Roberts says: “Convenience used to mean opening on a Sunday, opening later or having things delivered to your home. Now convenience means that people want to shop whenever, wherever they are, be that in store, on a phone while in-store or on a tablet on the train. We’ve had our minds opened to ways that suit us.”
For example, Next has introduced a service where people can order at 9pm for delivery the next day – and if you live within the M25 there are a range of brands that will deliver to consumers the same day. “Once your mind has been opened to that as a possibility, people start to expect that as the norm. If it is not offered, it’s deemed to be inconvenient,” adds Roberts. “The balance is to not offer too many different solutions and scenarios because you blind the customer with choice.”
Next day delivery is quite important for 25 per cent of the respondents and very important for 12 per cent. Being able to choose a nominated delivery day is quite important for 37 per cent and very important for 14 per cent of consumers.
Convenience in terms of free delivery and return options seem to be of greater importance for shoppers. Almost 60 per cent of those surveyed say that free standard delivery is very important, 63 per cent want free returns when shopping online, and 45 per cent say it is very important that they can return items to a store
Owen at Very.co.uk believes that customer service is crucial, particularly for remote retailers. “When it goes wrong, it can create a really bad experience and an extremely poor impression for the customer. But when it goes particularly well, there is a massive upside to be had in terms of creating a highly positive perception and true brand advocacy.”
One way that brands can discover whether these services are being picked up in a positive or negative way by consumers is looking at social media conversations.
According to the research, fashion is talked about more than any other category with 20 per cent of consumers on Facebook discussing and sharing content around fashion brands. Also, 41 per cent say they would go with a recommendation from a friend when considering which brand to buy from.
Since the study shows that brand awareness is universal among the respondents, converting to purchase could be helped by creating and listening to conversations around brands and retail.
Very.co.uk joined forces with make–up artists Pixiwoo, beauty expert Tanya Burr and fashion blogger Zoella, who between them have more than 3 million YouTube subscribers, to develop a 12-week series of summer style videos showcasing its own– label fashion collections.
Owen says: “It’s extremely important for fashion brands to be talked about. But more important than that is brand differentiation. It’s one thing to create an environment for conversation to take place, but it’s no longer enough to expect shoppers to seek you out or simply to engage with one another about your brand. Developing a personality that customers want to engage with is crucial, as are having a point of view on fashion and creating interesting and unique content.”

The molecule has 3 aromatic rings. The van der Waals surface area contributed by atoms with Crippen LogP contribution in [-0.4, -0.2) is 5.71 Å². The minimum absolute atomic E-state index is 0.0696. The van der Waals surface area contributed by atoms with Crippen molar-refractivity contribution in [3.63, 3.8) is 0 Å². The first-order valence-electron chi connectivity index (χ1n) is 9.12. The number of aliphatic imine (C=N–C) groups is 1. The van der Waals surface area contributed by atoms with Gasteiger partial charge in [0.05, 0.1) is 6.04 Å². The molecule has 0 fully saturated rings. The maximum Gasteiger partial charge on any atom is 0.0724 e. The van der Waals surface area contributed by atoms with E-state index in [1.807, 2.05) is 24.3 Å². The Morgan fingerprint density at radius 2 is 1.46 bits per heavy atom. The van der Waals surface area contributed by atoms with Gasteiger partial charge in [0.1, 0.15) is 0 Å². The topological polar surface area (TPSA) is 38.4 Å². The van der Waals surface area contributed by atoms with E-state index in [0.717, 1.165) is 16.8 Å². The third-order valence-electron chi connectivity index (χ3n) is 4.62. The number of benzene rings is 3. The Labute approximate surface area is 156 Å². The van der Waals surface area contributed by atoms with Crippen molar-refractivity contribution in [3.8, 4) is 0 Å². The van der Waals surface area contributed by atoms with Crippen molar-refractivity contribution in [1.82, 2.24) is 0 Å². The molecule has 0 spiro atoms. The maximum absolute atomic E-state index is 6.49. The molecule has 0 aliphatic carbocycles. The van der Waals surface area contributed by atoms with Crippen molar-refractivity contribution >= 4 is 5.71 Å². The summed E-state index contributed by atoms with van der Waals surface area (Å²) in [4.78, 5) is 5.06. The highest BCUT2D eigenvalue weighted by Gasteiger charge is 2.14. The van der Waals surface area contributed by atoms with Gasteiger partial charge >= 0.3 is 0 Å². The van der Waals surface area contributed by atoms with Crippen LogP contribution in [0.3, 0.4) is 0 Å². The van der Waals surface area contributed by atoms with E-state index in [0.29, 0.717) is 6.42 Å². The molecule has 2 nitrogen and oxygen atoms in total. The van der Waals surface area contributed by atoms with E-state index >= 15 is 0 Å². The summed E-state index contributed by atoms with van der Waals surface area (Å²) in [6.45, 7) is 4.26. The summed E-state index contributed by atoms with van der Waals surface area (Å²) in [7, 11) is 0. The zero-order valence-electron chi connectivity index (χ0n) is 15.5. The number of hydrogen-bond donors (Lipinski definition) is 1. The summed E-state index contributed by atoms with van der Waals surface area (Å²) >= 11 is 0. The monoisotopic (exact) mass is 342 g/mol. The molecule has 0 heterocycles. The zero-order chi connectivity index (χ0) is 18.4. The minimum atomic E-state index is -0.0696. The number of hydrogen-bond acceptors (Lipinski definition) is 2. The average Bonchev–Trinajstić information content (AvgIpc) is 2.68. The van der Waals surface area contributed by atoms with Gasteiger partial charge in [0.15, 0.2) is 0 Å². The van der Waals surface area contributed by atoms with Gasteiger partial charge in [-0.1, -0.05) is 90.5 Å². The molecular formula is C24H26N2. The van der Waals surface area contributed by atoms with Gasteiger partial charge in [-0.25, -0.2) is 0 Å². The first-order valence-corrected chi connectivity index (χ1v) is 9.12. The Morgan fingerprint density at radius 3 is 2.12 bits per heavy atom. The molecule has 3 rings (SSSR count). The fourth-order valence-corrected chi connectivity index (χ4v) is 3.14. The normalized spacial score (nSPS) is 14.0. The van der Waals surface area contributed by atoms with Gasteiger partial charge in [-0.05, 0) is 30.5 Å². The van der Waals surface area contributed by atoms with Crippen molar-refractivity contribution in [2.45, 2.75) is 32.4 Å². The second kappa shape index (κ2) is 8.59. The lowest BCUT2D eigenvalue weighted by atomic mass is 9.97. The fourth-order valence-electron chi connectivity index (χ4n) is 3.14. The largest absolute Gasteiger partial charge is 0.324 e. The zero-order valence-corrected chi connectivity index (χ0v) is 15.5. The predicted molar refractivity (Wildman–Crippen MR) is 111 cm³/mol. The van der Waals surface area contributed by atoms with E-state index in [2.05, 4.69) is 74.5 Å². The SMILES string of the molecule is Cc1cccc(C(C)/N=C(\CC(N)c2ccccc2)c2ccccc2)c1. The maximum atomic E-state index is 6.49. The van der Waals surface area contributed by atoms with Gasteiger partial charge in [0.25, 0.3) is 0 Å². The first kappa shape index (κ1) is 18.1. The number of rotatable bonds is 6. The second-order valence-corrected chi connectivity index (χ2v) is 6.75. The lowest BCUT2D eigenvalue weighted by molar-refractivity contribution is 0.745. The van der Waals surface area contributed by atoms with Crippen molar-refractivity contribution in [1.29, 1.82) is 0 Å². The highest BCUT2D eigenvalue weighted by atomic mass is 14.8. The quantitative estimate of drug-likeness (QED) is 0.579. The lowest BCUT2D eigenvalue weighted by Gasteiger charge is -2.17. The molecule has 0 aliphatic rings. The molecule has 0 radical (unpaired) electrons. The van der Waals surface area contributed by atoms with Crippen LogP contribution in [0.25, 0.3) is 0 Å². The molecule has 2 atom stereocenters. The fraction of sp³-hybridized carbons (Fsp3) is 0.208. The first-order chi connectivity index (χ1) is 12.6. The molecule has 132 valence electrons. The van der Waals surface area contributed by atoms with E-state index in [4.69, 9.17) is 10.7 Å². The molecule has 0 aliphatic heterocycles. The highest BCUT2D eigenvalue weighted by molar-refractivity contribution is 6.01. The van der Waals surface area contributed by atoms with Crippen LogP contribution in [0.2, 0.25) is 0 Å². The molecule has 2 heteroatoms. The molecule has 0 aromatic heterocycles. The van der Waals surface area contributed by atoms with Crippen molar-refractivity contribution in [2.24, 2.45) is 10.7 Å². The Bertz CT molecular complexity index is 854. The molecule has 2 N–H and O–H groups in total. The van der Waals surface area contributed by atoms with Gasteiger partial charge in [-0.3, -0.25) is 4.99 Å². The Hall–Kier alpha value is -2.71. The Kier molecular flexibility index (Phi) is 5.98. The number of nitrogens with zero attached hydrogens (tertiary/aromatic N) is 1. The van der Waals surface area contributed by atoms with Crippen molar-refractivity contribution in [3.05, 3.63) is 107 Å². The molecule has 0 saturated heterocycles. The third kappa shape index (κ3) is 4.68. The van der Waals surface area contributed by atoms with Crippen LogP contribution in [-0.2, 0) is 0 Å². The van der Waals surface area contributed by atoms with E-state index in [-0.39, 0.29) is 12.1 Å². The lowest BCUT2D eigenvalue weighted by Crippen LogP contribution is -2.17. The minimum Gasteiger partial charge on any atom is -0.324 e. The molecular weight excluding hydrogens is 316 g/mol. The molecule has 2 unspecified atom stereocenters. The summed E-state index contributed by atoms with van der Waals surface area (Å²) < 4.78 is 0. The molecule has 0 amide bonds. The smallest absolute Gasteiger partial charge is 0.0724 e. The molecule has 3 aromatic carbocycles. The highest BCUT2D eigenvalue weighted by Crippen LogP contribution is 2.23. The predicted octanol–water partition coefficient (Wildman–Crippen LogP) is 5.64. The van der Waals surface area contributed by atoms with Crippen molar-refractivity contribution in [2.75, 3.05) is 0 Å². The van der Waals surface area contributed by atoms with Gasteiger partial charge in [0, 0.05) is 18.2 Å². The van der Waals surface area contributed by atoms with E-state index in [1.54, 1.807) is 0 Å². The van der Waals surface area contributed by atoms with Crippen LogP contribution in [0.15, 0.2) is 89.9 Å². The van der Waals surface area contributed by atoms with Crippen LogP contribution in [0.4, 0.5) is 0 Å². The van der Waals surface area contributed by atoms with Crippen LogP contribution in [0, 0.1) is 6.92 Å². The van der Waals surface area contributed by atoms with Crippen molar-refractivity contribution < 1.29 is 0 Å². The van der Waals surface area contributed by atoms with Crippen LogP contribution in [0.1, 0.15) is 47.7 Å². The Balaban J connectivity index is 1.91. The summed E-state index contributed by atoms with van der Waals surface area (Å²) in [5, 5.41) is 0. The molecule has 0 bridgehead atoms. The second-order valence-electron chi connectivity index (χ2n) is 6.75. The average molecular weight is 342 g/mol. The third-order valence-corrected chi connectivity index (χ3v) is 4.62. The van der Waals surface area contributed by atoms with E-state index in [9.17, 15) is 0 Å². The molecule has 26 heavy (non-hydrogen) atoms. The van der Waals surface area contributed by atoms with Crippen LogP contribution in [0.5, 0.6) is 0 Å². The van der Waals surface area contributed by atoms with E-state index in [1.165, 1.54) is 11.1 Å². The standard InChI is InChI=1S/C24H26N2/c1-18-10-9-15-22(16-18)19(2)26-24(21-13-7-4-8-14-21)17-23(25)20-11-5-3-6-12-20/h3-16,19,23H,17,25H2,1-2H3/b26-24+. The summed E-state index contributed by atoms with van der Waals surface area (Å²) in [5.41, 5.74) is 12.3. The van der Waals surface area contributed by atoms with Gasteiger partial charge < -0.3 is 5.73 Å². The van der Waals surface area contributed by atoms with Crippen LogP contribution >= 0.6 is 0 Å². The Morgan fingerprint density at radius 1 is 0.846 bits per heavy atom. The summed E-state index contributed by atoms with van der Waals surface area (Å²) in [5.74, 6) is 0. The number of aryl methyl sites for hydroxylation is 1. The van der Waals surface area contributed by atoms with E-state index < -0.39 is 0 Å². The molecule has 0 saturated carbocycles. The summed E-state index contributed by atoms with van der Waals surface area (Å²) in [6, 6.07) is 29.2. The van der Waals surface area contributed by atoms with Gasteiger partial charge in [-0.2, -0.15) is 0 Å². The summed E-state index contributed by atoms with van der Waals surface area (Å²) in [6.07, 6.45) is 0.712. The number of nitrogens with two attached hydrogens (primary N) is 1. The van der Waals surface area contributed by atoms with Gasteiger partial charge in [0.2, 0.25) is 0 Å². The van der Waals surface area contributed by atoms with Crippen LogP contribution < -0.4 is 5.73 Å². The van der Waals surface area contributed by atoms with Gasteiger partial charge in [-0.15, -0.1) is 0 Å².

We’re starting to see early signs of customer confidence returning in certain product categories and womenswear in particular is experiencing notable increases in sales growth.
Retail is an extremely competitive market and, in order to grow loyalty, players must develop a distinct proposition and couple it with great customer service. At Very.co.uk, we’ve focused on both of those factors since we launched in 2009, developing our ranges and collaborating with fantastic fashion and celebrity designers.
We’re emerging from a highly promotional trading period in which many retailers have been clearing stock. That’s created market conditions that are among the most competitive we’ve seen in years, which affects brands and retailers at all points of the value spectrum.
Fashion brands and retailers are involved in a race to make it quick and easy for customers to find the ranges that are most appropriate for them. For the winners, the prize will be increased sales and customer loyalty, so the pressure is on.
George at Asda
We work hard to listen to our customers and we know they shop around, people are researching and budgeting more carefully and choosing where they want to spend their money.
We’re a brand that has been going for 22 years but I think we’ve constantly listened to our customers, we respond to what they tell us and then we are consistent about it, that is key to delivering loyalty. For example, with school wear we listened to the key three things that customers wanted: durability, availability and styling details, and built that into the range. It’s very important to us in how we build loyalty.
Customer service is one of the key reasons people will shop with a retailer and good service has to be multichannel by also making the shopping experience great online and responding to any queries or reviews from customers. People can give us feedback on George.com through reviews and using the online forum.